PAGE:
But hold on. Cooper had actually snagged the balls on his own, whereas Maxine had been getting some help from her father. At first, I wasn’t sure how to determine who should be recognized as the official record holder, but eventually I decided that in order for kids to qualify, they must acquire possession of a baseball on their own. That said, Maxine was doing a great job. She was dressed right. She was wearing a cute glove with pink trim. She was standing in the right spot. She was waving at the players to get their attention. And so on. She totally deserved all the balls that she ended up getting, but let’s face it, she’s very young, and young kids often need help catching things that are thrown to them. It’s nothing to be ashamed of, and if she keeps practicing, she’ll be catching stuff before she knows it. More on this in a bit…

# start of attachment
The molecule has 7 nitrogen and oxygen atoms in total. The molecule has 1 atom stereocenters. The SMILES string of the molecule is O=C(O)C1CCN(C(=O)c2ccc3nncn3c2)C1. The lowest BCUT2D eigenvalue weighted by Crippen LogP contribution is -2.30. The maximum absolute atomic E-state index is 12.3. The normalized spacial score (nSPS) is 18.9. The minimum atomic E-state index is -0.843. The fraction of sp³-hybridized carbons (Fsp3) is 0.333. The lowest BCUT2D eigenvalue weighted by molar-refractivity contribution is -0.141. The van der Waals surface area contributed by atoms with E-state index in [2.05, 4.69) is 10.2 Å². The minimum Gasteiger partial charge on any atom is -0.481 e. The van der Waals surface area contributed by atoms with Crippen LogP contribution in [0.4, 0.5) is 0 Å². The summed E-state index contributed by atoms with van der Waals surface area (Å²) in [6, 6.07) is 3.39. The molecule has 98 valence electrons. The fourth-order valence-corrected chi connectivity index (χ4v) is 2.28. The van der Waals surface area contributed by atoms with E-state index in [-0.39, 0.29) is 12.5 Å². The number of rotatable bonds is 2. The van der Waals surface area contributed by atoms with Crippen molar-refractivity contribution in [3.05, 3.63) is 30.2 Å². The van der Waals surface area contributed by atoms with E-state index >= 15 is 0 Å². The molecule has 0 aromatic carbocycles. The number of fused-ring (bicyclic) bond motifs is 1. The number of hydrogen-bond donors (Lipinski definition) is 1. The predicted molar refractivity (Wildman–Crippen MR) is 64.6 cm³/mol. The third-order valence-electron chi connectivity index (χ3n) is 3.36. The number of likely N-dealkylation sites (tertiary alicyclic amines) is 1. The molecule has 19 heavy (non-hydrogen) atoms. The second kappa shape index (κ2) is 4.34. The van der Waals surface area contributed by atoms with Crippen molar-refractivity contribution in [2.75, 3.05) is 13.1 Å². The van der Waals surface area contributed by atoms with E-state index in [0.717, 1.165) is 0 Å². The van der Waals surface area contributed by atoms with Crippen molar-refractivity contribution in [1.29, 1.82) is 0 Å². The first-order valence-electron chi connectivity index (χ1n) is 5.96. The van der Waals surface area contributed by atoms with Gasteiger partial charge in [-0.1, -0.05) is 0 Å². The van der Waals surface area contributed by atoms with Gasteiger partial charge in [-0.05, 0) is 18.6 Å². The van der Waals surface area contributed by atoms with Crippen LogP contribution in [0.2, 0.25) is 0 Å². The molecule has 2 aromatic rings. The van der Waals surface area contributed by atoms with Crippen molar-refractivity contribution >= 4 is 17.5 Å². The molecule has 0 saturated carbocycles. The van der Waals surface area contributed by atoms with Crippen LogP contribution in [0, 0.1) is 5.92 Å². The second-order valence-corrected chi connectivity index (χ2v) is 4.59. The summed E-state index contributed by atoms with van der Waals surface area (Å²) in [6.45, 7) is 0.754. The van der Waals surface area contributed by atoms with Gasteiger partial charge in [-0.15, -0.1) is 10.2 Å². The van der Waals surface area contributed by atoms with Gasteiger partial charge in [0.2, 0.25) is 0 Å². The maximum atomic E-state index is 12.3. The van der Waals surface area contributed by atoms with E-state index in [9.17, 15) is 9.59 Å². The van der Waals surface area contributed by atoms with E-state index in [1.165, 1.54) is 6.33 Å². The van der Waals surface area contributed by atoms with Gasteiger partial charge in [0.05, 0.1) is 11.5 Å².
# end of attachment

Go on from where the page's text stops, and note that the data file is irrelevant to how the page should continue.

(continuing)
When the rest of the stadium opened at 6pm, I ran over to the left field bleachers with Maple. David, it should be noted, was fine with that. In fact, he encouraged his kids to be apart from him for a few minutes here and there because, you know, it would help them learn to be independent. Other parents are not as willing to let their kids wander off, and that’s fine. Everyone has their own way of doing things, but I have to say that it certainly made things easier to be able to dash off with Maple. Soon after we reached the bleachers, I helped him get a ball thrown by Felix Hernandez. (When you’re eight years old and love the Mariners, getting a ball from King Felix is quite a thrill.) And then he caught another one, thrown by a player that we weren’t able to identify. I managed to catch one ball in left field, and it was a good one — a deep home run hit by Wily Mo Pena that I caught on the fly (high over my head after climbing back over a row).